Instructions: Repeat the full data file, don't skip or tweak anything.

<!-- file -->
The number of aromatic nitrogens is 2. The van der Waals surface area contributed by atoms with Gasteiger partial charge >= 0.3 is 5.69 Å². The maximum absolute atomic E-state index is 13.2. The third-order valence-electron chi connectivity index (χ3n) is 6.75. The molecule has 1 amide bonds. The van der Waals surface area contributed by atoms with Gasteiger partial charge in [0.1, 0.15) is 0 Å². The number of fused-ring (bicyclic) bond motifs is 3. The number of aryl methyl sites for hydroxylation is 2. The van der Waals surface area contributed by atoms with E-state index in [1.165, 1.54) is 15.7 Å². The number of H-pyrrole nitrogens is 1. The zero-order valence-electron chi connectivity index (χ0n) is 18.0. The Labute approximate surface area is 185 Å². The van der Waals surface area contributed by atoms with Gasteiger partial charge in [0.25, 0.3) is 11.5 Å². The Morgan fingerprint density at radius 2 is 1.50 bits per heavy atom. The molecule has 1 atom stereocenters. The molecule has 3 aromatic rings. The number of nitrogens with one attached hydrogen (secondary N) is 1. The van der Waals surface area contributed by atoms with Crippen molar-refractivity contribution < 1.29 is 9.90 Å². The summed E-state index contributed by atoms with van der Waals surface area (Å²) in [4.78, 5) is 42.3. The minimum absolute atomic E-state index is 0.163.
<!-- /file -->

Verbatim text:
The number of aromatic nitrogens is 2. The van der Waals surface area contributed by atoms with Gasteiger partial charge >= 0.3 is 5.69 Å². The maximum absolute atomic E-state index is 13.2. The third-order valence-electron chi connectivity index (χ3n) is 6.75. The molecule has 1 amide bonds. The van der Waals surface area contributed by atoms with Gasteiger partial charge in [0.1, 0.15) is 0 Å². The number of fused-ring (bicyclic) bond motifs is 3. The number of aryl methyl sites for hydroxylation is 2. The van der Waals surface area contributed by atoms with E-state index in [1.165, 1.54) is 15.7 Å². The number of H-pyrrole nitrogens is 1. The zero-order valence-electron chi connectivity index (χ0n) is 18.0. The Labute approximate surface area is 185 Å². The van der Waals surface area contributed by atoms with Gasteiger partial charge in [0.25, 0.3) is 11.5 Å². The Morgan fingerprint density at radius 2 is 1.50 bits per heavy atom. The molecule has 1 atom stereocenters. The molecule has 3 aromatic rings. The number of nitrogens with one attached hydrogen (secondary N) is 1. The van der Waals surface area contributed by atoms with Crippen molar-refractivity contribution < 1.29 is 9.90 Å². The summed E-state index contributed by atoms with van der Waals surface area (Å²) in [4.78, 5) is 42.3. The minimum absolute atomic E-state index is 0.163.